As the month of May gives way to June, the transition comes along with the first fuel pricing window for June under the Price Liberalization Program (PLP) of the National Petroleum Authority (NPA).
Since the second pricing window for the month of May which saw most Oil Marketing Companies (OMCs) increase fuel prices by 3%, the upward trajectory of petroleum prices has not been tamed and so fuel prices are set to increase again.
According to the Chamber of Petroleum Consumers – Ghana (COPEC-Ghana), fuel prices are set to be increased between 2% to 3%, and the increase is likely to take effect from Friday, 1st June.
“Pump prices for both products could be expected to rise by between 2-3% depending on the OMC, the current pump averages of 4.670 and 4.660 for Gas Oil and Gasoline respectively, given the current price movements, the two products could rise to as high as Ghc4.80/litre or Ghc21.60/ gallon, and Ghc4.78/litre or Ghc21.51/gallon for Gasoline and Gasoil respectively representing 2.783% and 2.55% increases on both products respectively,’ a tatement signed by Duncan Amoah, Executive Secretary of COPEC-Ghana said.
According to the statement, the increase would take effect in spite of the fact that the cedi’s depreciation against major trading currencies was not too much. “Forex over the past two weeks period has also lost some marginal points to close trading at around Ghc4.66/1$ from previous Ghc4.56/1$, and is not expected to have much impact on eventual pricing but consumers could pay more for the marginal losses in value though It is expected not to have any serious impact on fuel prices for the coming window.”
The statement blamed the increase to increment in the prices of petroleum products on the world market. These increments, it pointed out, were occasioned by massive geopolitical shifts, including attacks by Israel on Iran as well as a stalemate between the United States and Iran.
“World market prices over the past two weeks’ window has seen some sharp increases in respect of both products. Gasoline saw an increase of about 2.78% to close trading at around $753.600/metric from the previous window figures of $712.675/metric.
“Gasoil or diesel saw an increase of about 2.55%, increasing from previous trading indexes of $656.675/metric to $695.175/metric representing about $38.5/metric change.”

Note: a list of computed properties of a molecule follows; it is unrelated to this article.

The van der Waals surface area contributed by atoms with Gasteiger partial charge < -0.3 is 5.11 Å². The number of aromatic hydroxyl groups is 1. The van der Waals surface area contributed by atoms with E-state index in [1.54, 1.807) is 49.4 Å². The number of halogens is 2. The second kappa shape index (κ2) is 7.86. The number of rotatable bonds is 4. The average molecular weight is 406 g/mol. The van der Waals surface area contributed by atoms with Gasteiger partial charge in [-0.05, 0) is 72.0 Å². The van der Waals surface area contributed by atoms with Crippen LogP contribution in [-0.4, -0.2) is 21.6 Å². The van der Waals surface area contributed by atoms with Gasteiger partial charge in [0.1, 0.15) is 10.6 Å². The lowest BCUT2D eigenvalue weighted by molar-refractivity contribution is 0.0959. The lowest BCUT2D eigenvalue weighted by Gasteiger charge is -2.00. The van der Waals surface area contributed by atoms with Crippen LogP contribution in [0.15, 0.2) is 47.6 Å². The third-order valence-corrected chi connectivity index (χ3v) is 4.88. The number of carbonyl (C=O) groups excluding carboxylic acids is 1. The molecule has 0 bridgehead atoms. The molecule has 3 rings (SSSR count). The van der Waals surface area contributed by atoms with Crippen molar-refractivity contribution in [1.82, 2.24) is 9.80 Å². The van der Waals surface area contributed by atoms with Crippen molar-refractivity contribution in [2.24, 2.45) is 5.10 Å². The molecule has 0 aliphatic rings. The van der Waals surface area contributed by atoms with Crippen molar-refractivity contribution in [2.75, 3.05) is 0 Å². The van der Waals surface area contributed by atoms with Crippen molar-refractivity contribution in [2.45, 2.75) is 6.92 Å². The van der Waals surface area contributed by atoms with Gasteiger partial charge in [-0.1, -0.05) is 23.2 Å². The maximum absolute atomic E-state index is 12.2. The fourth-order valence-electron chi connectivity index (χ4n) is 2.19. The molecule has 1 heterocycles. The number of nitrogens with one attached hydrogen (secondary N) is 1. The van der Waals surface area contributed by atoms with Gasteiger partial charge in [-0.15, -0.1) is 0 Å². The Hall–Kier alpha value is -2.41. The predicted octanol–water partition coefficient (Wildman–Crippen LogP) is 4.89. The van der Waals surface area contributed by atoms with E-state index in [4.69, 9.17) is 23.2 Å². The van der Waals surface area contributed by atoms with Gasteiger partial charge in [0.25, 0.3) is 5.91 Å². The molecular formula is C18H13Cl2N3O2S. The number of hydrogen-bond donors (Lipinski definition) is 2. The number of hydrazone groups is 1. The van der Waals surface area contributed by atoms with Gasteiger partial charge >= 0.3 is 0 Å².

The statement said ex-refinery prices for both products are expected to go up by between 2-3% for the first window in June. The new prices are expected to reflect at the pumps from Thursday the 31st of June though most OMCs indicate the adjustments will most likely reflect by Friday, 1st of June.
COPEC-Ghana used the statement to reiterate its request to government to hedge against petroleum prices so that the country can cease being victimized by the oft turbulent world market price volatilities.
It also reiterated its call on government to cushion already overburdened Ghanaians by reducing taxes on petroleum products that contribute heavily to the high costs at the pumps.
“Whiles Ghana might have missed the opportunity to hedge petroleum pricing whiles world prices were generally low, we still believe that option should be heavily exploited to ensure fuel prices are stabilised for the ordinary consumer whose budget on fuel keeps increasing by the weeks.
“We further reiterate our earlier calls on the Government through its yet to be presented mid-year budget, to further consider reviews on fuel taxes especially the Price Stabilisation and Recovery Margins as well as the repositioning of the special petroleum Tax to an ex refinery position instead of the current fixed ex depot position amount, or a further downwards movement from the current 13% on Ex-Depot to 10% of Ex-Refinery position as the tax levels continues to remain very high, accounting for over 51% on current ex pump prices.”
COPEC-Ghana pointed out that fuel prices on the world market are likely to hike the more given the complexion of international geopolitics. It therefore called on government, “to do anything within its powers to arrest the escalations at the pumps as any further shocks on world market prices or the forex in the coming weeks will likely have a very dire impact on prices and consumers eventually.”
In May, the second fuel pricing window saw most of the Oil Marketing Companies (OMCs) increase fuel prices by about 3% at the various pumps, with average trading indexes of around 4.670/litre for petrol or gasoline and 4.660/litre for gasoil with the special or higher octane products selling at 5.230/litre.
Price of a gallon averaged 21.015 for PMS (petrol ) and Ghc 20.970 for AGO (diesel) across most pumps.